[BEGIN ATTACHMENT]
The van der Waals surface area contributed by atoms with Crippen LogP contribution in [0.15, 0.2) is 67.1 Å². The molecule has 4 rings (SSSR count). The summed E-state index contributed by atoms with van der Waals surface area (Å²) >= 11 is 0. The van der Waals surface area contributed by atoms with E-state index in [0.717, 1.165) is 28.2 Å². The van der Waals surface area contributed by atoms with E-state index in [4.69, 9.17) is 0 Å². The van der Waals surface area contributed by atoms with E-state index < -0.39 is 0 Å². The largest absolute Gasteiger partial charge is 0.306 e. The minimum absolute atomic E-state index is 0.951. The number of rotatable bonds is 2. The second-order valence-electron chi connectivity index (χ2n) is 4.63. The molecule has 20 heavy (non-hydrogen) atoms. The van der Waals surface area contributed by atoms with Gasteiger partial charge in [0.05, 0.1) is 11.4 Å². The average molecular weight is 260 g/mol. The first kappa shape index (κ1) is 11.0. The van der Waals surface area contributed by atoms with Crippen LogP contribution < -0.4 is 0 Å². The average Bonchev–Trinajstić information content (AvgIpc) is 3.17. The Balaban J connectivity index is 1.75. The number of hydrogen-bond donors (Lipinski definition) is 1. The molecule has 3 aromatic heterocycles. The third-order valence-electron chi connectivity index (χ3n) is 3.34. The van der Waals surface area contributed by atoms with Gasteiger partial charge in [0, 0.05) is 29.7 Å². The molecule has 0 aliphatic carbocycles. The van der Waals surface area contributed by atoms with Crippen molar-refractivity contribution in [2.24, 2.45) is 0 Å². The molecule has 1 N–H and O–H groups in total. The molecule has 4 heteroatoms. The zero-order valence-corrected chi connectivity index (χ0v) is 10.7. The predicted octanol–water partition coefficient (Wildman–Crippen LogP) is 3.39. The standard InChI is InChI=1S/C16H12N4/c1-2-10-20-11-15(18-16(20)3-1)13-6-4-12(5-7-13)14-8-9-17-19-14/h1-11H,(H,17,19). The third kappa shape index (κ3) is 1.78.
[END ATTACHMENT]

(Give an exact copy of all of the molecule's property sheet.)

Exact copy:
The van der Waals surface area contributed by atoms with Crippen LogP contribution in [0.15, 0.2) is 67.1 Å². The molecule has 4 rings (SSSR count). The summed E-state index contributed by atoms with van der Waals surface area (Å²) >= 11 is 0. The van der Waals surface area contributed by atoms with E-state index in [0.717, 1.165) is 28.2 Å². The van der Waals surface area contributed by atoms with E-state index in [4.69, 9.17) is 0 Å². The van der Waals surface area contributed by atoms with E-state index < -0.39 is 0 Å². The largest absolute Gasteiger partial charge is 0.306 e. The minimum absolute atomic E-state index is 0.951. The number of rotatable bonds is 2. The second-order valence-electron chi connectivity index (χ2n) is 4.63. The molecule has 20 heavy (non-hydrogen) atoms. The van der Waals surface area contributed by atoms with Gasteiger partial charge in [0.05, 0.1) is 11.4 Å². The average molecular weight is 260 g/mol. The first kappa shape index (κ1) is 11.0. The van der Waals surface area contributed by atoms with Crippen LogP contribution < -0.4 is 0 Å². The average Bonchev–Trinajstić information content (AvgIpc) is 3.17. The Balaban J connectivity index is 1.75. The number of hydrogen-bond donors (Lipinski definition) is 1. The molecule has 3 aromatic heterocycles. The third-order valence-electron chi connectivity index (χ3n) is 3.34. The van der Waals surface area contributed by atoms with Gasteiger partial charge in [0, 0.05) is 29.7 Å². The molecule has 0 aliphatic carbocycles. The van der Waals surface area contributed by atoms with Crippen molar-refractivity contribution in [2.24, 2.45) is 0 Å². The molecule has 1 N–H and O–H groups in total. The molecule has 4 heteroatoms. The zero-order valence-corrected chi connectivity index (χ0v) is 10.7. The predicted octanol–water partition coefficient (Wildman–Crippen LogP) is 3.39. The standard InChI is InChI=1S/C16H12N4/c1-2-10-20-11-15(18-16(20)3-1)13-6-4-12(5-7-13)14-8-9-17-19-14/h1-11H,(H,17,19). The third kappa shape index (κ3) is 1.78.